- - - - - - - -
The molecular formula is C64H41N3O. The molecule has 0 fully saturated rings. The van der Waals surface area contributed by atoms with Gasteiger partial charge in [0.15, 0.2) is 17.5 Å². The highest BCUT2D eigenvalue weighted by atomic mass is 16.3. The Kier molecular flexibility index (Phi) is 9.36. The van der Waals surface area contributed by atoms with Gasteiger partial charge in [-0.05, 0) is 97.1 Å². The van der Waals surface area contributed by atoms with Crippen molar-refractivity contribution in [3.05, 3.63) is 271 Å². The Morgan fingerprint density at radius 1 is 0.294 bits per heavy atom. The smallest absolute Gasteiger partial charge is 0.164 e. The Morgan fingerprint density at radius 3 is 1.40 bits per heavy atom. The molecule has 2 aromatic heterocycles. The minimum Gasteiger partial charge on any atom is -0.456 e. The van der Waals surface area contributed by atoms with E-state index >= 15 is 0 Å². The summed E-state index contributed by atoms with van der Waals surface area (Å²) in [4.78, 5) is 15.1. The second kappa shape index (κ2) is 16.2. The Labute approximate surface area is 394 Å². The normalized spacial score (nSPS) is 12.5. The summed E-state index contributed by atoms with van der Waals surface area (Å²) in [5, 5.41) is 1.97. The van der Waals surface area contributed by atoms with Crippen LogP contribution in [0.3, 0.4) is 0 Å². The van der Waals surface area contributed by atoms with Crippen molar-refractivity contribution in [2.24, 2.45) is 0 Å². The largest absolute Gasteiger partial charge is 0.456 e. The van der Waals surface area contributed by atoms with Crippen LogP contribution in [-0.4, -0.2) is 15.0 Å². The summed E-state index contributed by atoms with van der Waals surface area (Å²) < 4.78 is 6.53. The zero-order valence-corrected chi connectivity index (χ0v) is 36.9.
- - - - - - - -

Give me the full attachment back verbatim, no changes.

The molecular formula is C64H41N3O. The molecule has 0 fully saturated rings. The van der Waals surface area contributed by atoms with Gasteiger partial charge in [0.15, 0.2) is 17.5 Å². The highest BCUT2D eigenvalue weighted by atomic mass is 16.3. The Kier molecular flexibility index (Phi) is 9.36. The van der Waals surface area contributed by atoms with Gasteiger partial charge in [-0.05, 0) is 97.1 Å². The van der Waals surface area contributed by atoms with Crippen molar-refractivity contribution in [3.05, 3.63) is 271 Å². The Morgan fingerprint density at radius 1 is 0.294 bits per heavy atom. The smallest absolute Gasteiger partial charge is 0.164 e. The Morgan fingerprint density at radius 3 is 1.40 bits per heavy atom. The molecule has 2 aromatic heterocycles. The minimum Gasteiger partial charge on any atom is -0.456 e. The van der Waals surface area contributed by atoms with E-state index >= 15 is 0 Å². The summed E-state index contributed by atoms with van der Waals surface area (Å²) in [4.78, 5) is 15.1. The second kappa shape index (κ2) is 16.2. The Labute approximate surface area is 394 Å². The normalized spacial score (nSPS) is 12.5. The summed E-state index contributed by atoms with van der Waals surface area (Å²) in [5, 5.41) is 1.97. The van der Waals surface area contributed by atoms with Crippen LogP contribution in [0.3, 0.4) is 0 Å². The van der Waals surface area contributed by atoms with Crippen molar-refractivity contribution in [2.24, 2.45) is 0 Å². The largest absolute Gasteiger partial charge is 0.456 e. The van der Waals surface area contributed by atoms with Crippen LogP contribution in [-0.4, -0.2) is 15.0 Å². The summed E-state index contributed by atoms with van der Waals surface area (Å²) < 4.78 is 6.53. The zero-order valence-corrected chi connectivity index (χ0v) is 36.9.